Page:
Æmilius lay still for some days, and it is said, that there were never two great armies so nigh, that enjoyed so much quiet. When he had tried and considered all things, he was informed that there was yet one passage left unguarded, through Perrhæbia by the temple of Apollo and the Rock.* Gathering, therefore, more hope from the place being left defenceless than fear from the roughness and difficulty of the passage, he proposed it for consultation. Amongst those that were present at the council, Scipio, surnamed Nasica, son-in-law to Scipio Africanus, who afterwards was so powerful in the senatehouse, was the first that offered himself to command those that should be sent to encompass the enemy. Next to him, Fabius Maximus, eldest son of Æmilius, although yet very young, offered himself with great zeal. Æmilius, rejoicing, gave them, not so many as Polybius states, but, as Nasica himself tells us in a brief letter which he wrote to one of the kings with an account of the expedition, three thousand Italians that were not Romans, and his left wing consisting of five thousand. Taking with him, besides these, one hundred and twenty horsemen, and two hundred Thracians and Cretans intermixed that Harpalus had sent, he began his journey towards the sea, and encamped near the temple of Hercules, as if he designed to embark, and so to sail round and environ the enemy. But when the soldiers had supped and it was dark, he made the captains acquainted with his real intentions, and marching all night in the opposite direction, away from the sea, till he came under the temple of Apollo, there rested his army. At this place Mount Olympus rises in height more than ten furlongs,* as appears by the epigram made by the man that measured it:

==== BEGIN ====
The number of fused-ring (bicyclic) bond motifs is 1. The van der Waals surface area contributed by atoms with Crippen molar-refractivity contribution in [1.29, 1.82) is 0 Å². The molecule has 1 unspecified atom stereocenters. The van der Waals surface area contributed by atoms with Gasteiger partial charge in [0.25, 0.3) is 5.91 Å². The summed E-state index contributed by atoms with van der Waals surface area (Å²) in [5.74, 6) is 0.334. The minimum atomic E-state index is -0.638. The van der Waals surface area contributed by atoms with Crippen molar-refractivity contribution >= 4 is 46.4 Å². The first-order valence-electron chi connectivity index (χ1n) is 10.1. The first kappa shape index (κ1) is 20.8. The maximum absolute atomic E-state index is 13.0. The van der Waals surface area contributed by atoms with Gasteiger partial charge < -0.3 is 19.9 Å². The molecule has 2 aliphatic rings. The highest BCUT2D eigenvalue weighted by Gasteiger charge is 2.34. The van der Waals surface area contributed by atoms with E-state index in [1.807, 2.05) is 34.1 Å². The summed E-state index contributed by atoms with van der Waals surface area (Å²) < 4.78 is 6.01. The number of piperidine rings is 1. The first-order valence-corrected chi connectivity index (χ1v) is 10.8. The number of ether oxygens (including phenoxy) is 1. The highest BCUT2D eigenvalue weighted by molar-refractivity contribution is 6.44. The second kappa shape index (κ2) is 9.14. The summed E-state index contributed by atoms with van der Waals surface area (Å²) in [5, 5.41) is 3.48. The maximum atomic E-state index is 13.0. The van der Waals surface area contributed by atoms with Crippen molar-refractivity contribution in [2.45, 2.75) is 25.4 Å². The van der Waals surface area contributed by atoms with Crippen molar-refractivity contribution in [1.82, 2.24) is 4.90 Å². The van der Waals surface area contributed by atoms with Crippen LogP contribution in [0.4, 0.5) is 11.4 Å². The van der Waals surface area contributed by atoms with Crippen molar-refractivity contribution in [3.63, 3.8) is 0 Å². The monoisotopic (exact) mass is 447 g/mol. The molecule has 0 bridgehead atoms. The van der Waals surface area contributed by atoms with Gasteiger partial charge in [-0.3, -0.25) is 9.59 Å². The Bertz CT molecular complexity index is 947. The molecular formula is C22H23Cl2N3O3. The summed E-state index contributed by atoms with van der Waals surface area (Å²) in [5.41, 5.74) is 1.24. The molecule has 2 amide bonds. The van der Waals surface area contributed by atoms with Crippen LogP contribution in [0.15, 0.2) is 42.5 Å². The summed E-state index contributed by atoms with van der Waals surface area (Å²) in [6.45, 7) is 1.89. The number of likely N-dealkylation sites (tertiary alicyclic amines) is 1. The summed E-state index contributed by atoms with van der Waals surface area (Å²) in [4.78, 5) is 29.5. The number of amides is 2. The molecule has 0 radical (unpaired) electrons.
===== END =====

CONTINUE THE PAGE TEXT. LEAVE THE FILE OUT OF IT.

It is allowed, say the geometricians, that no mountain in height or sea in depth exceeds ten furlongs, and yet it seems probable that Xenagoras did not take his admeasurement carelessly, but according to the rules of art, and with instruments for the purpose. Here it was that Nasica passed the night.